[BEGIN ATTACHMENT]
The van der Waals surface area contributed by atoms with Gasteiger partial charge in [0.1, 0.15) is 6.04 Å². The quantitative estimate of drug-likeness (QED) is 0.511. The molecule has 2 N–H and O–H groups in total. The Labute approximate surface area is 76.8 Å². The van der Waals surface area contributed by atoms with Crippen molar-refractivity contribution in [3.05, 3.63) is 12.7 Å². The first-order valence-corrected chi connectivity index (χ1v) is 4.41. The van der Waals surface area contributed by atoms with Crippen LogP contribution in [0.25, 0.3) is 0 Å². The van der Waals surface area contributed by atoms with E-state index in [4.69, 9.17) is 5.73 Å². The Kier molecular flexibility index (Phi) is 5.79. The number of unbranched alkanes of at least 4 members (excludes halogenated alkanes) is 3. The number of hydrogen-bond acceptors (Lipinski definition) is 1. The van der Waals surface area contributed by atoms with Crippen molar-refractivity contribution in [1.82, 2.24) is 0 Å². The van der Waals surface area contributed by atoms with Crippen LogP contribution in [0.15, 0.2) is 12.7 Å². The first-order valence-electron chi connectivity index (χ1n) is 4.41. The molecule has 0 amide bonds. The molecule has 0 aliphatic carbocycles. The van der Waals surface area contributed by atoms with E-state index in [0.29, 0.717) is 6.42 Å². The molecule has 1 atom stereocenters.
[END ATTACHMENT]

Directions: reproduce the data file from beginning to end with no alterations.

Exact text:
The van der Waals surface area contributed by atoms with Gasteiger partial charge in [0.1, 0.15) is 6.04 Å². The quantitative estimate of drug-likeness (QED) is 0.511. The molecule has 2 N–H and O–H groups in total. The Labute approximate surface area is 76.8 Å². The van der Waals surface area contributed by atoms with Crippen molar-refractivity contribution in [3.05, 3.63) is 12.7 Å². The first-order valence-corrected chi connectivity index (χ1v) is 4.41. The van der Waals surface area contributed by atoms with Crippen LogP contribution in [0.25, 0.3) is 0 Å². The van der Waals surface area contributed by atoms with E-state index in [4.69, 9.17) is 5.73 Å². The Kier molecular flexibility index (Phi) is 5.79. The number of unbranched alkanes of at least 4 members (excludes halogenated alkanes) is 3. The number of hydrogen-bond acceptors (Lipinski definition) is 1. The van der Waals surface area contributed by atoms with Crippen molar-refractivity contribution in [1.82, 2.24) is 0 Å². The van der Waals surface area contributed by atoms with Crippen LogP contribution in [0.15, 0.2) is 12.7 Å². The first-order valence-electron chi connectivity index (χ1n) is 4.41. The molecule has 0 amide bonds. The molecule has 0 aliphatic carbocycles. The van der Waals surface area contributed by atoms with E-state index in [0.29, 0.717) is 6.42 Å². The molecule has 1 atom stereocenters.